Starbucks Philippines is expanding its sustainability efforts by offering incentives for reusable cups and partnering with ride-sharing company Grab Philippines to deliver food donations.
“A lot of the technologies that drive sustainable practices in the Philippines are still very new and developing, so we try to rely on great examples from everywhere else and bring them here,” said Jamie Silva, senior manager for marketing, digital customer experience & loyalty at Starbucks, in a press briefing on Friday.
The coffee company’s FoodShare program, which launched in 40 stores in March, now serves over 50,000 meals from over 200 stores in Metro Manila, she added.
Through a partnership with Grab, stores connect with Grab drivers to pick up and deliver donations, with more than 2,000 food items donated daily. The Philippine Food Bank Foundation, the recipient non-profit, distributes these to select beneficiaries.
“It’s something that we will continue to assess and see how we can expand it beyond Metro Manila,” Ms. Silva said.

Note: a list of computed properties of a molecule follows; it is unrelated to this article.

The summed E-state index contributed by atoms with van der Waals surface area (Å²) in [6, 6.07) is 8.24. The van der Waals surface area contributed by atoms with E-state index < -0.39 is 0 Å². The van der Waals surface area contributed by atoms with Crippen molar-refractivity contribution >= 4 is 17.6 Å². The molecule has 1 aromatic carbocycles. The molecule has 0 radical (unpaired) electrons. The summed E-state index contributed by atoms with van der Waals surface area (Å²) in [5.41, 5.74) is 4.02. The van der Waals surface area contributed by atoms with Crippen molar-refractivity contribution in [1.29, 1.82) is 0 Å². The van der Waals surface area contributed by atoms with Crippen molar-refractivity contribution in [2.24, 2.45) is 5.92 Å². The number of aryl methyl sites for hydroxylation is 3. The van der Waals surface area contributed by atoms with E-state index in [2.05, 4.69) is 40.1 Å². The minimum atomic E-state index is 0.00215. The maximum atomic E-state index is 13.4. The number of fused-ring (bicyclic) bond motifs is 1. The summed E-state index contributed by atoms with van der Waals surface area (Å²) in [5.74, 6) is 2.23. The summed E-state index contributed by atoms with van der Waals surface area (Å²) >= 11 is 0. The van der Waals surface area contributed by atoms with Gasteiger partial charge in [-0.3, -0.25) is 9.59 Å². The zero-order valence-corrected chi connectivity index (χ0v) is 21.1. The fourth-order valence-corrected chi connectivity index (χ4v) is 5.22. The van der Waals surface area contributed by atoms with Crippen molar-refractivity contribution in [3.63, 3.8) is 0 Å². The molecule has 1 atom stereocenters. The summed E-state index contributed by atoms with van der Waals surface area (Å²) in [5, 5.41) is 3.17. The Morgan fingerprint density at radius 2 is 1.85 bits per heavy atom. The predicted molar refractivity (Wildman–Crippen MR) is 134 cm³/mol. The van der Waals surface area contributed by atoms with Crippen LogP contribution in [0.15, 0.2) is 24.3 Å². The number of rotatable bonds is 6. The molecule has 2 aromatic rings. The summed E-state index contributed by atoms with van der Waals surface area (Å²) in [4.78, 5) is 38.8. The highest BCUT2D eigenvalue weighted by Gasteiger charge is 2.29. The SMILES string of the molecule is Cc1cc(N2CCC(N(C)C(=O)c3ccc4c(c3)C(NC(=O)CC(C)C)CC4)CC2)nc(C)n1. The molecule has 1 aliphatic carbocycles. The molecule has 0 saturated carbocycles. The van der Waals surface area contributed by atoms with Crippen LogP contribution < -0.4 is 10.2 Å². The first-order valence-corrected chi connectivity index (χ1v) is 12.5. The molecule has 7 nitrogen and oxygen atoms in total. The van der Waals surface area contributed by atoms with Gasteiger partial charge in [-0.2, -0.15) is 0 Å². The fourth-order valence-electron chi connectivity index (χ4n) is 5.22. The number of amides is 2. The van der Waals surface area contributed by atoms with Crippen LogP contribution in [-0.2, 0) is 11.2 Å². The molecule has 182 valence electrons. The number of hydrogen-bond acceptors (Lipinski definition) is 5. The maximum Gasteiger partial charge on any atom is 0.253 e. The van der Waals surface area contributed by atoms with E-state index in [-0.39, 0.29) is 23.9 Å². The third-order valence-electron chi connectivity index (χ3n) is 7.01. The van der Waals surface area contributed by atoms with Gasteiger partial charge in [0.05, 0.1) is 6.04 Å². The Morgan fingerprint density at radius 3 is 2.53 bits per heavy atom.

This year, the company is also granting $70,000 to three non-government organizations: Gawad Kalinga, House Foundation, and Teach for the Philippines, all committed to hunger relief and youth development.
Noey T. Lopez, president and chief executive officer of Rustan Coffee Corporation which runs Starbucks in the country, added that contributing to these causes go hand in hand with reducing waste and making green products.
“Since we opened in 1997, we’ve been donating a lot of the waste at the end of the day. Of course, we didn’t have a food-share program then but we were tying up with local religious charities who didn’t have the capability or resources to pay,” he said, adding that this is where the Grab partnership comes in.
The Philippines is Starbucks’ first market in the Asia Pacific to partner with Grab, with Starbucks rewards members who order through the app benefiting from the integration of features, such as rewards, e-gifting, and giving drinks to delivery drivers.
Ms. Silva also encouraged the use of reusable mugs and tumblers, often in grande, the most popular size (though promotional reusable cups are sometimes available in venti, the largest size).
“There are small steps that we, for many years, have encouraged customers to take, like personal cup discount, strawless lids, and the shift to paper straws,” she said. — Brontë H. Lacsamana